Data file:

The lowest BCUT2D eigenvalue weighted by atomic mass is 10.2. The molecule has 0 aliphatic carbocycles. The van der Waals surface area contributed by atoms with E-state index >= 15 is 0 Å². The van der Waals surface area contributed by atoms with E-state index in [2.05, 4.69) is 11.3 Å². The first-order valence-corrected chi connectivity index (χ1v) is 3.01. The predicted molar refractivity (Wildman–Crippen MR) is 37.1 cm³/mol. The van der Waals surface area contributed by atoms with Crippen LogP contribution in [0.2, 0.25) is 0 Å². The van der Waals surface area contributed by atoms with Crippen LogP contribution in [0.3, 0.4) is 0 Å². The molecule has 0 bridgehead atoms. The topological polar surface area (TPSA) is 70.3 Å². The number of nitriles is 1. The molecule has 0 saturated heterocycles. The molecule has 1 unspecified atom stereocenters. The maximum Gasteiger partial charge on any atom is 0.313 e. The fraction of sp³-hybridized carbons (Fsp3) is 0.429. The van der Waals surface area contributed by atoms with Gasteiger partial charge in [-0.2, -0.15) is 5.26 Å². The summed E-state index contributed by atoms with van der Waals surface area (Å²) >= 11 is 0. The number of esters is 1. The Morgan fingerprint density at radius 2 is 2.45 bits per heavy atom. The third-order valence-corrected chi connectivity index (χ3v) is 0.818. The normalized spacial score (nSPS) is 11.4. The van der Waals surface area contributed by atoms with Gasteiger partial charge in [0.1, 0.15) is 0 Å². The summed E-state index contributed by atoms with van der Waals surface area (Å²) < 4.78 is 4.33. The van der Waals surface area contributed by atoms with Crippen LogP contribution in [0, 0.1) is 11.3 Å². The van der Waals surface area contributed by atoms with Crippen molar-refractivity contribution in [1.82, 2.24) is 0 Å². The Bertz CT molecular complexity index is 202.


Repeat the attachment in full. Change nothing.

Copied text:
The lowest BCUT2D eigenvalue weighted by atomic mass is 10.2. The molecule has 0 aliphatic carbocycles. The van der Waals surface area contributed by atoms with E-state index >= 15 is 0 Å². The van der Waals surface area contributed by atoms with E-state index in [2.05, 4.69) is 11.3 Å². The first-order valence-corrected chi connectivity index (χ1v) is 3.01. The predicted molar refractivity (Wildman–Crippen MR) is 37.1 cm³/mol. The van der Waals surface area contributed by atoms with Crippen LogP contribution in [0.2, 0.25) is 0 Å². The van der Waals surface area contributed by atoms with Crippen LogP contribution in [0.3, 0.4) is 0 Å². The molecule has 0 bridgehead atoms. The topological polar surface area (TPSA) is 70.3 Å². The number of nitriles is 1. The molecule has 0 saturated heterocycles. The molecule has 1 unspecified atom stereocenters. The maximum Gasteiger partial charge on any atom is 0.313 e. The fraction of sp³-hybridized carbons (Fsp3) is 0.429. The van der Waals surface area contributed by atoms with Gasteiger partial charge in [-0.2, -0.15) is 5.26 Å². The summed E-state index contributed by atoms with van der Waals surface area (Å²) >= 11 is 0. The number of esters is 1. The Morgan fingerprint density at radius 2 is 2.45 bits per heavy atom. The third-order valence-corrected chi connectivity index (χ3v) is 0.818. The normalized spacial score (nSPS) is 11.4. The van der Waals surface area contributed by atoms with Gasteiger partial charge in [0.1, 0.15) is 0 Å². The summed E-state index contributed by atoms with van der Waals surface area (Å²) < 4.78 is 4.33. The van der Waals surface area contributed by atoms with Crippen LogP contribution in [0, 0.1) is 11.3 Å². The van der Waals surface area contributed by atoms with Crippen molar-refractivity contribution in [1.82, 2.24) is 0 Å². The Bertz CT molecular complexity index is 202.